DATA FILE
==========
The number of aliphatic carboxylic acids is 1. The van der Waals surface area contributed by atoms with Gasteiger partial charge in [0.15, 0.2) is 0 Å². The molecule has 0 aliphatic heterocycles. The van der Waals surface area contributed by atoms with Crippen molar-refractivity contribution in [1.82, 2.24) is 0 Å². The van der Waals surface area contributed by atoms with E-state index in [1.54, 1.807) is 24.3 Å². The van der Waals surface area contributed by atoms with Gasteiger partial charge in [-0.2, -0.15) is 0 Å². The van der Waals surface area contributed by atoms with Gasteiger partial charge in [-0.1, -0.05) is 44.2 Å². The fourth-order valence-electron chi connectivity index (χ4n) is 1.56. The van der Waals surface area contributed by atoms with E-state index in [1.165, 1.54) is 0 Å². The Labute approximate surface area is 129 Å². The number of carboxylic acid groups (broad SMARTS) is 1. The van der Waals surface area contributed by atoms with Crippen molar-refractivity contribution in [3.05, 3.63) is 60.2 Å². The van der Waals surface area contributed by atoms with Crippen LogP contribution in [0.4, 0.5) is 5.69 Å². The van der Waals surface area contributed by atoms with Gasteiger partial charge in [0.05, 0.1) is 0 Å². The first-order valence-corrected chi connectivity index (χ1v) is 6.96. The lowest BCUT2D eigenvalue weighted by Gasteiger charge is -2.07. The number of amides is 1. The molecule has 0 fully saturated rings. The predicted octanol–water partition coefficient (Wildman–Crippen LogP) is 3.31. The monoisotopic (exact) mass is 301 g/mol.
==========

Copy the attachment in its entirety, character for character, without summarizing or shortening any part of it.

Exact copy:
The number of aliphatic carboxylic acids is 1. The van der Waals surface area contributed by atoms with Gasteiger partial charge in [0.15, 0.2) is 0 Å². The molecule has 0 aliphatic heterocycles. The van der Waals surface area contributed by atoms with Crippen molar-refractivity contribution in [1.82, 2.24) is 0 Å². The van der Waals surface area contributed by atoms with E-state index in [1.54, 1.807) is 24.3 Å². The van der Waals surface area contributed by atoms with Gasteiger partial charge in [-0.2, -0.15) is 0 Å². The van der Waals surface area contributed by atoms with Gasteiger partial charge in [-0.1, -0.05) is 44.2 Å². The fourth-order valence-electron chi connectivity index (χ4n) is 1.56. The van der Waals surface area contributed by atoms with E-state index in [1.165, 1.54) is 0 Å². The Labute approximate surface area is 129 Å². The number of carboxylic acid groups (broad SMARTS) is 1. The van der Waals surface area contributed by atoms with Crippen molar-refractivity contribution in [3.05, 3.63) is 60.2 Å². The van der Waals surface area contributed by atoms with Crippen LogP contribution in [0.4, 0.5) is 5.69 Å². The van der Waals surface area contributed by atoms with Gasteiger partial charge in [0.05, 0.1) is 0 Å². The first-order valence-corrected chi connectivity index (χ1v) is 6.96. The lowest BCUT2D eigenvalue weighted by Gasteiger charge is -2.07. The number of amides is 1. The molecule has 0 fully saturated rings. The predicted octanol–water partition coefficient (Wildman–Crippen LogP) is 3.31. The monoisotopic (exact) mass is 301 g/mol.